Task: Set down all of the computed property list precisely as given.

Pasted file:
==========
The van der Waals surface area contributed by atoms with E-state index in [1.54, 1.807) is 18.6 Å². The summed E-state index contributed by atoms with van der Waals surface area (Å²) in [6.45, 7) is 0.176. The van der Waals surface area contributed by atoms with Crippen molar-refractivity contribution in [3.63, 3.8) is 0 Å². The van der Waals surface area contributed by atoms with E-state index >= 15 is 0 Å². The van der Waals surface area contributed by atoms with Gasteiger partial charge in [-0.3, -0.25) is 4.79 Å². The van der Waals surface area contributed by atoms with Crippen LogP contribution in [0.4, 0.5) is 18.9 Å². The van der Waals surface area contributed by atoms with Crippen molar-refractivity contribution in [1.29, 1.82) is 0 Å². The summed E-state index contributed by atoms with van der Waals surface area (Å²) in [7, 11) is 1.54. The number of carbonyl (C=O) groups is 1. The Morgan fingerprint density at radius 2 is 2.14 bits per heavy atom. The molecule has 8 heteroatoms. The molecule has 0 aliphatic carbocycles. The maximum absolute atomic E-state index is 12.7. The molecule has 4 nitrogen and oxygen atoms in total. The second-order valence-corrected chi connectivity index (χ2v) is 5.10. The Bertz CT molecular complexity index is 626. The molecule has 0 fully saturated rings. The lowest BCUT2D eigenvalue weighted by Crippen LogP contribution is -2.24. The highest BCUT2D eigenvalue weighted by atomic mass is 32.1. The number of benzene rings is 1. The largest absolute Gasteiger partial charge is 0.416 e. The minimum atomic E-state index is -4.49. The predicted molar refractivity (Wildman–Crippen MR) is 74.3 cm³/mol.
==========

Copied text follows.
The van der Waals surface area contributed by atoms with E-state index in [1.54, 1.807) is 18.6 Å². The summed E-state index contributed by atoms with van der Waals surface area (Å²) in [6.45, 7) is 0.176. The van der Waals surface area contributed by atoms with Crippen molar-refractivity contribution in [3.63, 3.8) is 0 Å². The van der Waals surface area contributed by atoms with E-state index >= 15 is 0 Å². The van der Waals surface area contributed by atoms with Gasteiger partial charge in [-0.3, -0.25) is 4.79 Å². The van der Waals surface area contributed by atoms with Crippen LogP contribution in [0.4, 0.5) is 18.9 Å². The van der Waals surface area contributed by atoms with Crippen molar-refractivity contribution in [1.29, 1.82) is 0 Å². The summed E-state index contributed by atoms with van der Waals surface area (Å²) in [7, 11) is 1.54. The number of carbonyl (C=O) groups is 1. The Morgan fingerprint density at radius 2 is 2.14 bits per heavy atom. The molecule has 8 heteroatoms. The molecule has 0 aliphatic carbocycles. The maximum absolute atomic E-state index is 12.7. The molecule has 4 nitrogen and oxygen atoms in total. The second-order valence-corrected chi connectivity index (χ2v) is 5.10. The Bertz CT molecular complexity index is 626. The molecule has 0 fully saturated rings. The lowest BCUT2D eigenvalue weighted by Crippen LogP contribution is -2.24. The highest BCUT2D eigenvalue weighted by atomic mass is 32.1. The number of benzene rings is 1. The largest absolute Gasteiger partial charge is 0.416 e. The minimum atomic E-state index is -4.49. The predicted molar refractivity (Wildman–Crippen MR) is 74.3 cm³/mol.